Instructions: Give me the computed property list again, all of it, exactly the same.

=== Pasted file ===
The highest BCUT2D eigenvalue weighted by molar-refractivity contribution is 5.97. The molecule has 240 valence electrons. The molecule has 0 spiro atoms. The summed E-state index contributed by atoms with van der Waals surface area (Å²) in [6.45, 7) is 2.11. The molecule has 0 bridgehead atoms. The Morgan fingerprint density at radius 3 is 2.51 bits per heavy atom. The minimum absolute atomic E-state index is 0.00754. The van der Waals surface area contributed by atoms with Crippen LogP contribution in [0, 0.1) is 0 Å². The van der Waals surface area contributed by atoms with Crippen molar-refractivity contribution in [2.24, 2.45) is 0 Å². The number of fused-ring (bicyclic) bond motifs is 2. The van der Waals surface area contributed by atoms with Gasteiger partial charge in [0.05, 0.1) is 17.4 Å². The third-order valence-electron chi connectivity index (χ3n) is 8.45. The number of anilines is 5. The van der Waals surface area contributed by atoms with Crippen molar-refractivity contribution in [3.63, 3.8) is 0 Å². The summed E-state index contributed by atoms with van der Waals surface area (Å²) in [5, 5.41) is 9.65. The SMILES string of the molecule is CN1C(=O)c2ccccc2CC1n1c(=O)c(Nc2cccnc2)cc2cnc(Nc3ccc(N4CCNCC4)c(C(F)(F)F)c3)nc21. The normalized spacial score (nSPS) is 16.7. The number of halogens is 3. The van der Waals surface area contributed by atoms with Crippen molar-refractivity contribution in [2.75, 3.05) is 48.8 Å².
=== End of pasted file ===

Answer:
The highest BCUT2D eigenvalue weighted by molar-refractivity contribution is 5.97. The molecule has 240 valence electrons. The molecule has 0 spiro atoms. The summed E-state index contributed by atoms with van der Waals surface area (Å²) in [6.45, 7) is 2.11. The molecule has 0 bridgehead atoms. The Morgan fingerprint density at radius 3 is 2.51 bits per heavy atom. The minimum absolute atomic E-state index is 0.00754. The van der Waals surface area contributed by atoms with Crippen LogP contribution in [0, 0.1) is 0 Å². The van der Waals surface area contributed by atoms with Crippen molar-refractivity contribution in [2.24, 2.45) is 0 Å². The number of fused-ring (bicyclic) bond motifs is 2. The van der Waals surface area contributed by atoms with Gasteiger partial charge in [0.05, 0.1) is 17.4 Å². The third-order valence-electron chi connectivity index (χ3n) is 8.45. The number of anilines is 5. The van der Waals surface area contributed by atoms with Crippen molar-refractivity contribution in [3.63, 3.8) is 0 Å². The summed E-state index contributed by atoms with van der Waals surface area (Å²) in [5, 5.41) is 9.65. The SMILES string of the molecule is CN1C(=O)c2ccccc2CC1n1c(=O)c(Nc2cccnc2)cc2cnc(Nc3ccc(N4CCNCC4)c(C(F)(F)F)c3)nc21. The normalized spacial score (nSPS) is 16.7. The number of halogens is 3. The van der Waals surface area contributed by atoms with Crippen molar-refractivity contribution in [2.75, 3.05) is 48.8 Å².